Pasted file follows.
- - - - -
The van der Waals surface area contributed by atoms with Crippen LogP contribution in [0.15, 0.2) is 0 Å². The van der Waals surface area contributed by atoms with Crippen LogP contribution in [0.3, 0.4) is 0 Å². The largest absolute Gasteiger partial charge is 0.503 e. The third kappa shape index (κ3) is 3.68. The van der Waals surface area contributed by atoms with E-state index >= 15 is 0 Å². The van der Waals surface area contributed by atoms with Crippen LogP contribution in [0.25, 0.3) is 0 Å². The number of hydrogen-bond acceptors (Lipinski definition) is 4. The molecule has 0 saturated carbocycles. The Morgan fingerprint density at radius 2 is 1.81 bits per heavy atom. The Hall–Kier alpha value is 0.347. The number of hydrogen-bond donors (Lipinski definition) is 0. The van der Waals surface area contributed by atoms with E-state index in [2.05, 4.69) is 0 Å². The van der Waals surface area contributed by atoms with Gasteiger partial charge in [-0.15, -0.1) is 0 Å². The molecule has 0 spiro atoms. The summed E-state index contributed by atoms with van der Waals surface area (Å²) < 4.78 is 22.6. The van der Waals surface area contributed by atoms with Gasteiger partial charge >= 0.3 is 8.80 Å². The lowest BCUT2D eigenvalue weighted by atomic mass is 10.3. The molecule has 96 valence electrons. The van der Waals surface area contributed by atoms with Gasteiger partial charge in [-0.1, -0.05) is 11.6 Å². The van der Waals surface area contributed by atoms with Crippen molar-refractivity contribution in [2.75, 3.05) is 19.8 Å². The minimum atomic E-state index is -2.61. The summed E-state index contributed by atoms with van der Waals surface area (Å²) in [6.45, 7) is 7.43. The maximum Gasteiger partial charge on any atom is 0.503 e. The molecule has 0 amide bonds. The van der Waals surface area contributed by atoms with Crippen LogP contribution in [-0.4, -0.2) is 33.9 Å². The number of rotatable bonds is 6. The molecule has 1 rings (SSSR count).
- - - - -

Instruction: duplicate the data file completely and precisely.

The van der Waals surface area contributed by atoms with Crippen LogP contribution in [0.15, 0.2) is 0 Å². The van der Waals surface area contributed by atoms with Crippen LogP contribution in [0.3, 0.4) is 0 Å². The largest absolute Gasteiger partial charge is 0.503 e. The third kappa shape index (κ3) is 3.68. The van der Waals surface area contributed by atoms with E-state index >= 15 is 0 Å². The van der Waals surface area contributed by atoms with Crippen LogP contribution in [0.25, 0.3) is 0 Å². The number of hydrogen-bond acceptors (Lipinski definition) is 4. The molecule has 0 saturated carbocycles. The Morgan fingerprint density at radius 2 is 1.81 bits per heavy atom. The Hall–Kier alpha value is 0.347. The number of hydrogen-bond donors (Lipinski definition) is 0. The van der Waals surface area contributed by atoms with E-state index in [2.05, 4.69) is 0 Å². The van der Waals surface area contributed by atoms with Gasteiger partial charge in [-0.15, -0.1) is 0 Å². The molecule has 0 spiro atoms. The summed E-state index contributed by atoms with van der Waals surface area (Å²) < 4.78 is 22.6. The van der Waals surface area contributed by atoms with Gasteiger partial charge >= 0.3 is 8.80 Å². The lowest BCUT2D eigenvalue weighted by atomic mass is 10.3. The molecule has 96 valence electrons. The van der Waals surface area contributed by atoms with Gasteiger partial charge in [-0.1, -0.05) is 11.6 Å². The van der Waals surface area contributed by atoms with Crippen molar-refractivity contribution in [2.75, 3.05) is 19.8 Å². The minimum atomic E-state index is -2.61. The summed E-state index contributed by atoms with van der Waals surface area (Å²) in [6.45, 7) is 7.43. The maximum Gasteiger partial charge on any atom is 0.503 e. The molecule has 0 amide bonds. The van der Waals surface area contributed by atoms with Crippen LogP contribution in [-0.4, -0.2) is 33.9 Å². The number of rotatable bonds is 6. The molecule has 1 rings (SSSR count).